By David White, Ohio Livestock Coalition
Increases in retail food prices continue to be in the news. With upcoming holiday meal planning, conversation and concern about the price of food is likely to escalate. The Consumer Price Index (CPI) shows that the index for food consumed at home has risen 0.8% over the past 12 months. The index for food consumed away from home increased 0.2% in September and has risen 2.8% over the past 12 months.
According to the American Farm Bureau Federation (AFBF), shoppers paid more for food at the grocery store during the third quarter of 2012, with many popular breakfast staples — eggs, bacon, orange juice, milk — showing an increase in retail price.
AFBF conducts an informal quarterly survey of 16 food items that can be used to prepare one or more meals. The third quarter survey revealed that the total cost of the items was $51.90, about one dollar or 2% more compared to the second quarter of this year. Of the items surveyed, nine increased and seven decreased in average price compared to the prior quarter. The cost for the overall basket of foods decreased by about 2% compared to a year ago.
AFBF said that most of the quarter-to-quarter increase can be attributed to higher retail prices for breakfast staples, apples and bagged salad. The market basket survey items include apples, large eggs, bagged salad, bacon, whole milk, orange juice, boneless chicken breasts, sirloin tip roast, toasted oat cereal, ground chuck, white bread, vegetable oil, flour, russet potatoes, sliced deli ham, and shredded cheddar.
The survey also revealed that the average price for a half-gallon of organic milk was $3.81, about 70% higher than the reported retail price for a half-gallon of regular milk ($2.31). For the third quarter of 2012, the average price for one dozen regular eggs was $1.94 while the average price for a dozen cage-free eggs was $3.22, which is 90% higher than conventional eggs.
In evaluating its market basket survey, AFBF noted that through the mid-1970s, on average, farmers received about one-third of consumer retail food expenditures for food consumed at home and away from home. Since then, that figure has decreased steadily and is now about 16% according to USDA’s revised food dollar series, which provides a better understanding of food costs.
Using the food at home and away from home percentage across the board, the farmer’s share of third quarter’s $51.90 market basket would be $8.30. USDA’s revised and expanded food dollar series is composed of three primary series — marketing, industry and primary. Each series provides a different way of slicing the same food dollar to provide a variety of perspectives.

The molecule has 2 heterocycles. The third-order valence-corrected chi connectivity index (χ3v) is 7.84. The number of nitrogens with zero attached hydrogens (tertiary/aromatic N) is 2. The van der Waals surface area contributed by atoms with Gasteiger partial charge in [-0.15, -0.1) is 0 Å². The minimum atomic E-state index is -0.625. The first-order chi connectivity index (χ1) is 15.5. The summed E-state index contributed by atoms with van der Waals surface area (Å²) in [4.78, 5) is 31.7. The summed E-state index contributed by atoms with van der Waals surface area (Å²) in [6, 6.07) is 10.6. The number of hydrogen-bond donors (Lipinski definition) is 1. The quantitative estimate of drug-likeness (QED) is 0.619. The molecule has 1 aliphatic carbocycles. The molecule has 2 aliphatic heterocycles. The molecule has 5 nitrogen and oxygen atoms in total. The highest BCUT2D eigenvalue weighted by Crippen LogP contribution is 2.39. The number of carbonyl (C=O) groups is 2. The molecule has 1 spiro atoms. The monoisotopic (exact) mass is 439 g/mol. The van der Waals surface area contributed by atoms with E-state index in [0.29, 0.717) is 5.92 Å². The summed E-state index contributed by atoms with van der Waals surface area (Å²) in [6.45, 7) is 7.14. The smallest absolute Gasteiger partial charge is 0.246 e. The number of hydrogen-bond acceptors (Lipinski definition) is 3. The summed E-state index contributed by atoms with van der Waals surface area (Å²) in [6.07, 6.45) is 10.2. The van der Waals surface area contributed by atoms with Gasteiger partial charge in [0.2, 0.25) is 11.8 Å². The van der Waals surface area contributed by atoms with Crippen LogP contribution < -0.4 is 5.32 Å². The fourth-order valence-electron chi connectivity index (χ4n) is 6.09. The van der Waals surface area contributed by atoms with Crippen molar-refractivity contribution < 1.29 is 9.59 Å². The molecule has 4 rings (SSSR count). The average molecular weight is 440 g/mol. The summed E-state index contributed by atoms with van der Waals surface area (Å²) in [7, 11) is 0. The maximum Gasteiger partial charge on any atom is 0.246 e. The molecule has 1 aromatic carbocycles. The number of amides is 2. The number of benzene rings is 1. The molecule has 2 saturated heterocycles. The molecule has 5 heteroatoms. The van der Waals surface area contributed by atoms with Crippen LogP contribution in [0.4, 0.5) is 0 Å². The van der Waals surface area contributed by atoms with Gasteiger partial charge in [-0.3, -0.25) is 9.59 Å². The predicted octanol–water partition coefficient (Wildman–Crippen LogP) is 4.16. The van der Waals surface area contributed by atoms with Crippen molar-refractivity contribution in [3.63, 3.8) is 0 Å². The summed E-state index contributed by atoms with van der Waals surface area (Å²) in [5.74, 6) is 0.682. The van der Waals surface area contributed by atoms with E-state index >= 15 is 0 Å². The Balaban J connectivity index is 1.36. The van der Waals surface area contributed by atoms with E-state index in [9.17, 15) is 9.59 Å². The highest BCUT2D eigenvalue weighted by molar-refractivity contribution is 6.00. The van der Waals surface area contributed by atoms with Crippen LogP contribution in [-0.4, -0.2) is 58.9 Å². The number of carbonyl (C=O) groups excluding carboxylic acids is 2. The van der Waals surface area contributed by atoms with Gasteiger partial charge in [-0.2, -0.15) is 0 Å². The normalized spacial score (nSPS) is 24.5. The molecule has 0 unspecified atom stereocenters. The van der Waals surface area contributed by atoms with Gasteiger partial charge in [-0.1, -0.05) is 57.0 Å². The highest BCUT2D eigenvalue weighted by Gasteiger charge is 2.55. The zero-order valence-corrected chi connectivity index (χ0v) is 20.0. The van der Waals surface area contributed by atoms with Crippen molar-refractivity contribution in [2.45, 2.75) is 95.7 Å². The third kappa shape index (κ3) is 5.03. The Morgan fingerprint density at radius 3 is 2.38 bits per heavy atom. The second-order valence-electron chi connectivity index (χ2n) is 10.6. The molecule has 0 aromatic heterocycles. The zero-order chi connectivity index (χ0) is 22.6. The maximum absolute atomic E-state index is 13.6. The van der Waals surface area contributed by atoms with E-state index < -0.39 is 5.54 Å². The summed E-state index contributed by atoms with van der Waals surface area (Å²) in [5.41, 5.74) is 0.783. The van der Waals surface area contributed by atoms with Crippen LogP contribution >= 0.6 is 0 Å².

The marketing bill series identifies the distribution of the food dollar between farm and marketing shares. This series indicates that the costs of marketing farm commodities to U.S. food consumers were an average of four cents higher per consumer food dollar than was previously reported between 1993 and 2006.
The industry group series identifies the value added from 10 distinct food supply chain industry
groups to the food dollar (that is, the marginal contribution of each industry group to the final
food product). The farm and agribusiness share in this series differs from the farm share in the current marketing bill series in that it does not include nonfarm value added.
In 2008, 4.2 cents of the 15.8-cent farm share was value added from nonfarm supply chain industry groups, such as energy, transportation, and financial services. This series indicates that payments from each food dollar going to the energy industry group approached 7 cents in 2008, an increase of 75% since 1998. These estimates are higher than those provided by the previous marketing bill series, which only measured direct energy use of food processors, retailers, and foodservice establishments.
The primary factor series identifies the distribution of the food dollar in terms of U.S. worker
salaries and benefits, rents to food industry property owners, taxes, and imports. This series indicates that U.S. worker salaries and benefits coming from each food dollar steadily declined from 55 cents to 51 cents between 2001 and 2008. Imported ingredients, both food and nonfood, accounted for a growing share of the food dollar, climbing from less than 5 cents in 1993 to nearly 8 cents in 2008.
For additional information about USDA’s food dollar series, please go to http://www.ers.usda.gov/publications/err-economic-research-report/err114.aspx.